The Political Future – National Leadership

Picking leaders ten years out is pretty hard when there are so many variables and the last two National leaders had no length of tenure in parliament. What is possible is to think about the problems New Zealand will face, and the type of people in the National caucus.

New Zealand will be facing massive problems with government spending, especially superannuation. It is unlikely that enough progress will be made to solve super after John Key goes, so we will all still be funding super in an environment where continued economic mismanagement has kept New Zealand’s growth rate lower than our major trading partners.

The National caucus newer intakes are getting progressively more fiscally conservative. They grew up in the Douglas era, understanding the benefits of the free market. Most did not sign up to the National Party to borrow $300m a week, and most do not like the fact that Bill English and Steven Joyce cannot explain why it is necessary and good for New Zealand, when they would prefer to be cutting the state sector and benefits.

The same applies to the likely new MPs who will come in over the next three elections. I know most of them, and they are fiscal conservatives. There isn’t a wet among them, and if they are wet they will be lonely in a dry caucus.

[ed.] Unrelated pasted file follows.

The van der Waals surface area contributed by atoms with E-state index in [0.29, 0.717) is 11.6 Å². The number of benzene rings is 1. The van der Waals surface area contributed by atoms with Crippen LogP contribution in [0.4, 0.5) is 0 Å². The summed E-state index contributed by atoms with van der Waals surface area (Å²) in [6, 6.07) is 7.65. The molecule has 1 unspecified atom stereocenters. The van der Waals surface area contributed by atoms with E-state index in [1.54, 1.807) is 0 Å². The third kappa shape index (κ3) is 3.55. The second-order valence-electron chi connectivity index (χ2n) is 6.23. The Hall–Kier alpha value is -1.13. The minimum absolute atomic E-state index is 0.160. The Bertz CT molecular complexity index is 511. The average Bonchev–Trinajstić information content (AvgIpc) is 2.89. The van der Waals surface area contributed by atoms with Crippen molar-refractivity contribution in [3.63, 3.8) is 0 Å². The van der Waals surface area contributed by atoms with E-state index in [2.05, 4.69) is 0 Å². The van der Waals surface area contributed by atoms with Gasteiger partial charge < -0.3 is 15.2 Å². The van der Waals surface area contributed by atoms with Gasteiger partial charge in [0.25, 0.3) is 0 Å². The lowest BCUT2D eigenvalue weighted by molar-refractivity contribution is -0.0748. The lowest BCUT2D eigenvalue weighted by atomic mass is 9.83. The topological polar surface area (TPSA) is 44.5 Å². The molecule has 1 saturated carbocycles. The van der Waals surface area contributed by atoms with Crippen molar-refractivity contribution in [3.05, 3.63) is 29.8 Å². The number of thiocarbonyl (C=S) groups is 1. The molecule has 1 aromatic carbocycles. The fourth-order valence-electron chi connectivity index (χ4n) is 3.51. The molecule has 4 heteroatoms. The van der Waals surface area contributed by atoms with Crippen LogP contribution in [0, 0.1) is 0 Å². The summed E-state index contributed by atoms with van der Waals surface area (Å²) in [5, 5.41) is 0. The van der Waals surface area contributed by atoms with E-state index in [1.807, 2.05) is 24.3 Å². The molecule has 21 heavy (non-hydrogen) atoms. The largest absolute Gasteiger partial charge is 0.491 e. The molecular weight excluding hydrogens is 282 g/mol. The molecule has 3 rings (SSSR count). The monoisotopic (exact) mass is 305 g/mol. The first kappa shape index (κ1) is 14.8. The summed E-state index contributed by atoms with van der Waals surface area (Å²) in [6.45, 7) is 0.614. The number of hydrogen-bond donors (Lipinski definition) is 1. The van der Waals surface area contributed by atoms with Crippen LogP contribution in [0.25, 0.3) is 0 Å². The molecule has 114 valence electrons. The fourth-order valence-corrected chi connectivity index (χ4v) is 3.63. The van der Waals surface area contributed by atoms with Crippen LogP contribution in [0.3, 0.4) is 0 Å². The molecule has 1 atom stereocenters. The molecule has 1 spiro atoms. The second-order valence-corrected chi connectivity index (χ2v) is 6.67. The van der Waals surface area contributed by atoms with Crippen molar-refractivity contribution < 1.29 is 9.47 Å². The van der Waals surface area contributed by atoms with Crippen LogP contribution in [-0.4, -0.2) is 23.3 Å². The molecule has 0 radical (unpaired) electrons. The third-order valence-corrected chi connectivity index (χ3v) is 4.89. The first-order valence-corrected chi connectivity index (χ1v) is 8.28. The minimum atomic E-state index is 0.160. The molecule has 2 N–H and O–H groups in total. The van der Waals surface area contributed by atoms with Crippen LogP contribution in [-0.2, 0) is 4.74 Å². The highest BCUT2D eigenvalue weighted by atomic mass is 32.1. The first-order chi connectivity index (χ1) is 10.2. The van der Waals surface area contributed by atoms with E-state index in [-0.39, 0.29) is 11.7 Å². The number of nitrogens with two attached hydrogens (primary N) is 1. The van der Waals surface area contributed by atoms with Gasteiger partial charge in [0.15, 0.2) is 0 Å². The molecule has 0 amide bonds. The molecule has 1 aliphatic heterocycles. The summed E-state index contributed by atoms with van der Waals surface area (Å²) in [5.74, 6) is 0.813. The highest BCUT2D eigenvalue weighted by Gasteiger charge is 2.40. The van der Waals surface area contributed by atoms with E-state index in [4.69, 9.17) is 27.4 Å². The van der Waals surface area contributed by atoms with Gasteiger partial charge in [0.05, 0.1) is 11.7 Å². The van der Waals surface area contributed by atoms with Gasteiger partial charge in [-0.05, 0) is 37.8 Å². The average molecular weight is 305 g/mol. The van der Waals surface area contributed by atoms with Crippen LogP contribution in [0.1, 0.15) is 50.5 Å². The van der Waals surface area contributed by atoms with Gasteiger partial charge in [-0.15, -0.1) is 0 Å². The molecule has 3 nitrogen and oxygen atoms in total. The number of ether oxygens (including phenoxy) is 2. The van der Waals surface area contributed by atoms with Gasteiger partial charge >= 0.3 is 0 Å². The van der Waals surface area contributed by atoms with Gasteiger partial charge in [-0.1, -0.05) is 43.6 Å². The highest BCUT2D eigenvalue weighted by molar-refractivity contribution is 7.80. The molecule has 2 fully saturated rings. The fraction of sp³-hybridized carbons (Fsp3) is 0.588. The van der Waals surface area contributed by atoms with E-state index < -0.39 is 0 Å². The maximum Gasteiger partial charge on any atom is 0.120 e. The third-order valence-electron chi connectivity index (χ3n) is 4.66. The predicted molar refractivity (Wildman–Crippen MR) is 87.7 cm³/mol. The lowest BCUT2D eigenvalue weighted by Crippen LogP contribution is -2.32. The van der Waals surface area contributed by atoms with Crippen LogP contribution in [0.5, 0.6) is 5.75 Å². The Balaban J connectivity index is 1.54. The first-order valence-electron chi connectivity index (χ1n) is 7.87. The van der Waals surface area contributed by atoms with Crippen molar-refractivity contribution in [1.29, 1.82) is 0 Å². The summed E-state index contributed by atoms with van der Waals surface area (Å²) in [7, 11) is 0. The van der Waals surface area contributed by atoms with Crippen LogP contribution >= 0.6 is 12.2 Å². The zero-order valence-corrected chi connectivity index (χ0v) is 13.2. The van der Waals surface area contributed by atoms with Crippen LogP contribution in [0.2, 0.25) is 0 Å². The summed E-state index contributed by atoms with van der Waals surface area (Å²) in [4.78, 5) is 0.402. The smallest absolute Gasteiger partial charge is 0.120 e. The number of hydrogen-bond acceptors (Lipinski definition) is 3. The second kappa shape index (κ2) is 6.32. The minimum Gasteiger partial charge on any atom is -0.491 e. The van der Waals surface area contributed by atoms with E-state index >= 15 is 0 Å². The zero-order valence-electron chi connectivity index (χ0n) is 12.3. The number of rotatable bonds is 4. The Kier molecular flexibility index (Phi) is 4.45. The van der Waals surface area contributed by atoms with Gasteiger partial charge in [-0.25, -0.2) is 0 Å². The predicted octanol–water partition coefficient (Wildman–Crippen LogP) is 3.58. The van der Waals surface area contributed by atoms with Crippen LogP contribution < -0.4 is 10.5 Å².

This puts potential leaders in a difficult position. Do they support the current wet regime wholeheartedly, and if they are in cabinet do they promote wet policies that will alienate their peers? Will being branded as a wet mean that future leadership chances are non existent? Being a wet may make you popular in cabinet now, but will a fiscally conservative caucus vote for a wet in the future?


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  • Adolf Fiinkensein

    They can be as fiscally conservative as they like.  It won’t help them in opposition.  Perhaps you are forgetting there is more to the country than the National Party?

    The country as a whole (the electorate) is distinctly centre LEFT, not centre right.

    Superannuation is vastly over estimated as a ‘problem.’  Means testing and abatement will remove most of the issues being debated at present.  Even a slight but consistent improvement in GDP changes the whole fiscal picture and what is not political possible today becomes politically pragmatic tomorrow.

    In other words, it is a mistake to judge what might apply ten years from now, based on assumptions which hold true today.

    In short, I think you’re wrong.  Your view is too narrow.

    • Johnbronkhorst

      So if we are a centre left country why, in my lifetime have we had 33.5 years of National govt. and 18 years of labour?

      • Apolonia

        Blue Labour and red Labour are both left wing. Both believe in “big government” and “borrow and hope” economics.

      • JeffW2

         I make that 51.5 years of Centre-Left, minus of course Roger Douglas’ brave time saving the country.


      the problem with the left NZ is most are loosers who cant be bothered doing anything – so are they truely left of just lazy ?

  • Guest2

    How about the owl as minister of internal affairs!

  • nasska